Wednesday, February 28, 2018

Finding the Time, Keeping the Passion

You may have seen in my blog profile that I work in retail.
Truth is, I work in retail a LOT.  I am a store manager of a Walmart store and work some pretty long hours some days, and often work from my cell phone and computer at home as well.
I also have a wife and children, and love spending time with them.
So... between a 60ish hour work week, to handling household chores, and spending time with the family, my game design time is about an hour or two per day if I'm lucky (generally from 10p-Midnight when the rest of the family has fallen asleep).

I truly want to launch this product this year sometime, when exactly depends on how much better I can understand the programs it takes to create the game, and how involved I can get myself into the online game board community.  I have read that in order to have any success with Kickstarter you really need to carve a niche for yourself and create a contact list of people that would actually be interested in the game, then as you approach your Kickstarter launch time you want to keep those contacts aware as they can be your strongest supporters to spread the word of what your are trying to achieve.

In any writers, designers, and artist's How To books you will always see a few common themes:
  • Work on your project everyday, even if it's only a short time, and even if you delete or don't use the work in the long run.  It shows a commitment and passion.
  • Be willing to fail, you may create things or have ideas that just don't work no matter how much you thought it should.  Maybe those ideas will come to life later, or in another project.
  • Find and listen to critics/testers of your work, you cannot just rely on yourself and family/friends.
  • Set timelines for yourself.  Goals of what you want to achieve.  You may not hit all of your timelines, but you will hit much more than if you don't set any timelines at all.
There are plenty more pieces of advice than that, but those are some pretty important ones. That last one is something I haven't done yet... so I'm starting today.

By March 15th I plan to have all Reward card images completed in my personal card format.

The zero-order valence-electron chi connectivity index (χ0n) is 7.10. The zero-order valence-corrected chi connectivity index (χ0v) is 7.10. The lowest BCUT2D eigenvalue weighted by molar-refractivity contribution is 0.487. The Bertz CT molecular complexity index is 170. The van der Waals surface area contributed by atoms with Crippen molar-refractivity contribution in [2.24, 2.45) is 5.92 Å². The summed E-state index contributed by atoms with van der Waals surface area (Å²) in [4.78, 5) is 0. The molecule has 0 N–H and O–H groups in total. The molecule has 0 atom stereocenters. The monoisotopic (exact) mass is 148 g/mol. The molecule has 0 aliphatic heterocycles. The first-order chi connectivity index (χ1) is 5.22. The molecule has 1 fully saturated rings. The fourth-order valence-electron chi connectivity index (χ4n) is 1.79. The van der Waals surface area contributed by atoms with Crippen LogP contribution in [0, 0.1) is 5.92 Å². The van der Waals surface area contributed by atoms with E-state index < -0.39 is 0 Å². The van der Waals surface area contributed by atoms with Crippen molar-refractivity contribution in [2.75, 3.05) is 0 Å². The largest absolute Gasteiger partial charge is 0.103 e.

By March 30th I plan to redo the Class and Advance Class cards to fit in my personal card format.
In the month of April I plan to complete all of the Event cards and the Creature cards for my formats.
In the month of May I plan to convert/attach all of my images to an online card creation site to see how they look/work (already testing as I go, but have to redo them all at once for final game print).
By mid June I plan to have a unique card back design for the cards (all decks will have the same image backing in case of rules changes or potential expansion rule modifications).
By July 1st, Canada Day, I plan to have a first full printed card set printed from an online company and shipped to me.  That will be the first true game set, what some people would refer to as an Alpha set.
By July 30th I plan to have a Kickstarter campaign designed and ready to launch, however the launch date relies on the success/failure of the timelines above, as well as the success/failure of playtesting (which will be ongoing from now until then).
By the end of September I would like the Kickstarter campaign to have started and ended, of course hoping for a successful campaign to begin a true production of the game.

There we go... some challenging timelines and goals in mind for the future of Kearth!

Learning about Game Design

I thought I should mention that, in my efforts to understand what it is I am undertaking, I am heavily involving myself in a self-study of Game Design.  Specifically board game, but any game design concepts can help.
There are broad level concepts I have read about, such as the overall principles of Game Theory, and more specific concepts I've browsed through on the web.  You don't truly appreciate how much there is to learn until you've started to explore what is out there to learn.